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horseapples

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Reply with quote  #184 
I love that picture Chance because of the way it shows the saddle skirts meeting behind the cantle well above the horse's spine, modern saddles aren't built like that and often rub because of it. Getting the skirts level is no easy task and, because of his wiiiiide back my horse spreads the skirts at the back and makes them appear more tapered.
Chance

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Reply with quote  #185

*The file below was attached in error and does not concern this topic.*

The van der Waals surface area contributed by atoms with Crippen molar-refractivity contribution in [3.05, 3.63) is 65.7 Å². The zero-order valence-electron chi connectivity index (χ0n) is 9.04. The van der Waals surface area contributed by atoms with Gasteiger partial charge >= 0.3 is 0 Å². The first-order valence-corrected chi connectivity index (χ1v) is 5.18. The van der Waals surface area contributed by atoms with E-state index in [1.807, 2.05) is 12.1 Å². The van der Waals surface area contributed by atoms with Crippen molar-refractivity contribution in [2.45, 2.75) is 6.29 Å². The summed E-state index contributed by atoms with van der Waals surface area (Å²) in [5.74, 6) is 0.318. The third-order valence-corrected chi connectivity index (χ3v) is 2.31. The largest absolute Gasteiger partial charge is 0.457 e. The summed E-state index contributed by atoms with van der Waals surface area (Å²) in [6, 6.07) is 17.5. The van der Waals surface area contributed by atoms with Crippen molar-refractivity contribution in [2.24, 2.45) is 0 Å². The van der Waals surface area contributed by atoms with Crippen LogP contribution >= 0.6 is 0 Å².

Thanks for that. So, are horses over here generally bigger than those cow ponies?

Chance

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horseapples

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Reply with quote  #186 
It is my understanding Chance that breed, nutrition and exercise contribute to the shape of a horse. Exercise without nutrition and you get a Japanese P.O.W., exercise with nutrition and you get an athlete but that can be a power lifter or a middle distance runner depending on breed. Nutrition without exercise and you get a lardy arsed couch potato so nutrition and exercise are important to condition but you can't, ordinarily make a cart horse into a race horse whatever you do.